Two Men Injured In Gang-Related Shooting In South Los Angeles
Two men were injured in a gang-related shooting in South Los Angeles Thursday. The two men were talking in the 2300 block of 48th Street, near Van Ness Avenue, when two men approached them in a vehicle just before 4:50 p.m., according to Officer William Cooper of the Los Angeles Police Department Media Relations Division. The two armed suspects got out of the vehicle and fired several shots at the two men before driving from the area in an unknown direction. Los Angeles Fire Department paramedics were called to the scene and took the two men to a hospital with gunshot wounds. They were listed in stable condition, Cooper said. LAPD investigators determined the shooting was gang-related, but no further details were released.

Body Found In Kern County Desert ID'd As Murdered 24-Year-Old Los Angeles Woman
Remains found near Rosamond in Kern County have now been identified as a murder victim from Los Angeles. The remains were discovered in January and March of this year in the desert off Rattlesnake Road. Through DNA analysis, the remains have now been identified as Stephanie Ashley Bonilla, 24, of Los Angeles. An examination determined she was the victim of a homicide, according to the Kern County Sheriff's Office. The case remains under investigation.

Hollywood Hills-Based Engineer Sentenced To Five Years For Illegal Exports
An electrical engineer from the Hollywood Hills who schemed to illegally obtain integrated circuits with military applications that were exported to China without the required filing of electronic export information was sentenced Thursday to 63 months in federal prison. Yi-Chi Shih, 66, was sentenced by U.S. District Judge John A. Kronstadt, who also ordered him to pay $362,698 in restitution to the IRS and fined him $300,000, according to the U.S. Attorney's Office. After a seven-week jury trial that concluded in July 2019, Shih was convicted of one count of conspiracy to violate the International Emergency Economic Powers Act, and the Export Administration Regulations. Shih also was convicted of four counts of mail fraud, two counts of wire fraud, one count of conspiracy to gain unauthorized access to a protected computer to obtain information, one count of making false statements to an FBI agent, three counts of subscribing to a false tax return, and four counts of making false statements to the IRS about his foreign assets.

Encino Man Created 8 Fake Businesses, Filed For $27 Million In Bogus COVID-19 Loans, Feds Say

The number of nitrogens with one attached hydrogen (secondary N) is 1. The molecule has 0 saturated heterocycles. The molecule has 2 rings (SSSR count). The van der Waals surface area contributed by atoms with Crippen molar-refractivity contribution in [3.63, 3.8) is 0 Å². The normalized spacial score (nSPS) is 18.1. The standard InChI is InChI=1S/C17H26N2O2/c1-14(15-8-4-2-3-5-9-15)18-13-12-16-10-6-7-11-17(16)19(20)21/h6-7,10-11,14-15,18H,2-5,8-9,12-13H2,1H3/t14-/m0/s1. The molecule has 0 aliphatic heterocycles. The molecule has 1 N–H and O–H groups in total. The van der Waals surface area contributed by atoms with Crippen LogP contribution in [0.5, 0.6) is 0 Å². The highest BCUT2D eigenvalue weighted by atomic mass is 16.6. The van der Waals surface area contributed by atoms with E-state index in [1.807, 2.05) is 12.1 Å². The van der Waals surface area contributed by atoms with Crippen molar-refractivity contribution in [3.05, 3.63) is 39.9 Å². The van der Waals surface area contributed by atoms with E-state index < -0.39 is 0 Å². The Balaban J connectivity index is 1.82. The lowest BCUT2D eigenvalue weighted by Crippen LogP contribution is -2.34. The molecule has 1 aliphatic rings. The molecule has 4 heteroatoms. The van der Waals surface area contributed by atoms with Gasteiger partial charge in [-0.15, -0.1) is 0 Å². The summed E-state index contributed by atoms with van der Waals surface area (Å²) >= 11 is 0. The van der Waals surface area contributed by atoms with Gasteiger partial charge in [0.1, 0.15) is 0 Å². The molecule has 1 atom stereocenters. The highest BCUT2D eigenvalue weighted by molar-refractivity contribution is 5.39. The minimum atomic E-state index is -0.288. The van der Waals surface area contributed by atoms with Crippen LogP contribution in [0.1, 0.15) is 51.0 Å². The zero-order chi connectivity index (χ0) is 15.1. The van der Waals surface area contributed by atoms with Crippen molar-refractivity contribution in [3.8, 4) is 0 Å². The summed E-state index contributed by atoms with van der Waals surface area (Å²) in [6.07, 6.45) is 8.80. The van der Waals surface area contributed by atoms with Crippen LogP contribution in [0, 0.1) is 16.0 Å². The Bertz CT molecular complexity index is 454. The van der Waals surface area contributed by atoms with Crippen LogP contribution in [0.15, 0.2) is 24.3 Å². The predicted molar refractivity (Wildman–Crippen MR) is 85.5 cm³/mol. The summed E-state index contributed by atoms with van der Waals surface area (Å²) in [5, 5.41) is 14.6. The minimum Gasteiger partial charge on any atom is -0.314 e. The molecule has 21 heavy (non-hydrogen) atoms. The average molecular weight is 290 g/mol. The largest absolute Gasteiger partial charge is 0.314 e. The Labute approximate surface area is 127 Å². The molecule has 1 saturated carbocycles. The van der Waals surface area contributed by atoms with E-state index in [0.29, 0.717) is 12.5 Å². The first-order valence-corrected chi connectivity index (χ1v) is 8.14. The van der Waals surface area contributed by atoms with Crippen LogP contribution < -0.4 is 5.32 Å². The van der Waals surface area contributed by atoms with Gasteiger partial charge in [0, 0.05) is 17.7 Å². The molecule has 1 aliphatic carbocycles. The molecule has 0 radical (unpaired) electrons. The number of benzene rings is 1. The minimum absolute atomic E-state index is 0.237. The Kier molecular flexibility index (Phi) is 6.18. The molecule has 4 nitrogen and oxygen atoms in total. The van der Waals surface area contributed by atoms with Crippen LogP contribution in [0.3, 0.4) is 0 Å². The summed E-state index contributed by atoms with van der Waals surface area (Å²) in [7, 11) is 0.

An Encino man was arrested Thursday for attempting to bilk the federal Paycheck Protection Program, created last year to prop up business struggling during the coronavirus pandemic, out of about $27 million in loans to a handful of fake companies he created, prosecutors say. Robert Benlevi, 52, was accused of fabricating the details of eight businesses he registered in California over several weeks in Summer 2020, saying each company employed 100 people and averaged $400,000 a month in payroll. In an indictment unsealed Thursday, a grand jury said he then used those companies to apply for 27 different PPP loans, each totaling $1 million. He received three of those loans for $3 million total from one bank. “Benlevi falsely represented that the funds sought through the PPP loan applications would be used to pay payroll, health benefits, utilities and other business expenses of (his companies,” the grand jury wrote, “when, in fact, defendant Benlevi knew that the entities did not have any of these business expenses.” Instead, the grand jury said, Benlevi wired the $3 million to different bank accounts that he controlled, in some casing using the money to pay off credit card debt and other personal expenses.
Los Angeles Daily News

SoCal Gang Member Sentenced To 31 Years In Prison For Drugs, Firearms, Attempted Murder Charges
A Southern California man was sentenced on Thursday to 31 years in federal prison for the attempted murders of three rival gang members. 28-year-old Jesus Gonzalez Jr. of Sun Valley, also known as “Lil Chito,” “Gunner” and “Chuy,” pleaded guilty in January to one count of conspiracy to violate the Racketeer Influenced and Corrupt Organizations (RICO) Act, two counts of violent crime in aid of racketeering, one count of conspiracy to distribute controlled substances, and one count of discharging a firearm in furtherance of a crime of violence, according to the U.S. Attorney's Office. Gonzalez admitted his involvement in multiple gang-related shootings, officials said. In early April 2016, he shot and seriously injured one victim and wounded others in a drive-by shooting outside a party in Sun Valley after he thought the victim had insulted his gang. A few weeks later, he stalked and shot a rival gang member. Among other crimes, Gonzalez is also accused of selling methamphetamine and firearms, including an AR-style rifle without a serial number.

Californians Lost More Than $620 Million To Online Scam Artists In 2020
In 2020, Americans lost $4.2 billion to online scam artists, with Californians suffering the greatest losses compared to the rest of the country. According to a recent study by the identity verification website Social Catfish, state residents lost more than $621 million last year, three times more than scammers earned in 2017, and the age group with the largest loss growth was 18 to 39-year-olds. Theresa Bebee was recently the victim of an online scam. She lost her job last month and was searching for new employment on Facebook Jobs. The very next day, Bebee received a text asking for an interview. It lasted three hours and was all done online. She was offered the job and during the onboarding process, done online, she provided everything from her driver's license to her social security number and banking info to what she assumed was her new employer. It turns out, though, there was never a job and the scammers used Bebee's identity to make a fraudulent unemployment claim. The most common scams reported in the study were business emails being compromised, with romance scams coming in second.